The natural and proper inclination is for law enforcement to become even more vigilant in order to prevent attacks rather than only respond. But the police however must be judicious in how they protect the citizens of Israel.
Israel is a nation of laws. She prides herself on having a legal system similar to the American ideal founded on the principle of equal protection under the law. Now this system is being severely tested and Israel’s heart and soul are at risk.
If Israel permits the profiling of people and the preemptive assault on individuals outside the prescribed due process of the legal system, then it loses and the terrorists win. Israel cannot be democratic if it limits the application of law to select privileged classes, such as Jews, while others, such as Arabs, fall outside that sphere. A crackdown on terrorism cannot come at the price of the fundamental principles of Israel.
The violence and barbaric nature of these attacks on civilians (police included) are certainly not random acts. Is this a mass response to “occupation” or are these individual actors perpetrating crimes as copycats? It certainly seems to not be the latter. Even if not expressly ordered by a central control, the attacks are coordinated.
The first order is to restore calm. The second order is to cool the boiling over of the cauldron. Repression of an entire group, such as the Arabs of East Jerusalem, and sealing off of that portion of the city, will provide a temporary subduing of these attacks. A closer and deeper look at the grievances that encourage this violence as a legitimate response is required. Then deliberate steps must be taken to create a society that is fair and just.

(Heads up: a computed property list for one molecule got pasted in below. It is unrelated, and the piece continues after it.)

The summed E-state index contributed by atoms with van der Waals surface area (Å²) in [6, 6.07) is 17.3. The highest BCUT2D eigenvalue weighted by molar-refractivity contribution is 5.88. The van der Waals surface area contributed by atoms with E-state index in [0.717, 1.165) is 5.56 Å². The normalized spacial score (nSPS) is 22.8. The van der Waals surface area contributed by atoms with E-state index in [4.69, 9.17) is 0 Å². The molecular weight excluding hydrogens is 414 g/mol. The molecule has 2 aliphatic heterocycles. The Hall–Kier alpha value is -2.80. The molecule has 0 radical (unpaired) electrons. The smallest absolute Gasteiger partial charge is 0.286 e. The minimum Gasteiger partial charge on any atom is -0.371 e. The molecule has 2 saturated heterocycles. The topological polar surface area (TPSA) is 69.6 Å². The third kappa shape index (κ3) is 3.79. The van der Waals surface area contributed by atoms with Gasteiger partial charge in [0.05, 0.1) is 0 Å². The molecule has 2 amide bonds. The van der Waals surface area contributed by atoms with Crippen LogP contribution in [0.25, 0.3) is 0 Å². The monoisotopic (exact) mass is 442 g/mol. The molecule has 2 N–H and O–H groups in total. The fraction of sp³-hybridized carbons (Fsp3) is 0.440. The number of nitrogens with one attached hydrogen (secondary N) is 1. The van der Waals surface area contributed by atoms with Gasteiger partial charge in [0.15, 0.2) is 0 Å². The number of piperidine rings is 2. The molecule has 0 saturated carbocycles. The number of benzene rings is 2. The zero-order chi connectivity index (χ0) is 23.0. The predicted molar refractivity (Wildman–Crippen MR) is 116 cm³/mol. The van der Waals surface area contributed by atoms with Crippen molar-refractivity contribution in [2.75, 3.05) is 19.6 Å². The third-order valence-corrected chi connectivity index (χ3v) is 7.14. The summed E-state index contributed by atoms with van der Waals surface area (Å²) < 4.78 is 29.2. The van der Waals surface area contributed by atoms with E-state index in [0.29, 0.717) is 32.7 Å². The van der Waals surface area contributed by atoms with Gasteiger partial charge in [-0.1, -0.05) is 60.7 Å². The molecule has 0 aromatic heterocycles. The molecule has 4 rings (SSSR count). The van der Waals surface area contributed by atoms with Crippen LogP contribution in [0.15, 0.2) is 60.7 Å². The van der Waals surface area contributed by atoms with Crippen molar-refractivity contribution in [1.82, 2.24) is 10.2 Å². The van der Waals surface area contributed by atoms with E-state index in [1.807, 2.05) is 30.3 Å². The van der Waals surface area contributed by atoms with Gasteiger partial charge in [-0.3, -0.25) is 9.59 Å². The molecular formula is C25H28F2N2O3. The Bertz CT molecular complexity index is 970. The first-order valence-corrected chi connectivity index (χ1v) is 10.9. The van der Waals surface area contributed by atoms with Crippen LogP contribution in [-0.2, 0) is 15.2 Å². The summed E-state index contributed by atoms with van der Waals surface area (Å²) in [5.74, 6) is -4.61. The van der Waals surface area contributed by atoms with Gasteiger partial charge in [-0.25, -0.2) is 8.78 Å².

Both the Israeli government and its citizenry must balance the need for security and safety against the fair application of law to all. It is very tempting to let fear drive the reaction to violence. The harsh and repressive measures of which politicians speak, that deprive people of protections under the law, and penalizing suspects and whole segments of society, will not solve the problems but foment them instead.
Israel is at its best when it strives to attain the ideals upon which the state was founded as expressed in the Declaration of Independence and basic laws. Israel must hold on to these guiding principles more tightly than ever before.
I do not condone or legitimize the violence. Those that have perpetrated these attacks should be duly punished for breaking the laws of the State and of civilized society. Now it is up to the State and civilized society to solve the problems that have contributed to fomenting such deep discontent with a system of justice that speaks to everyone.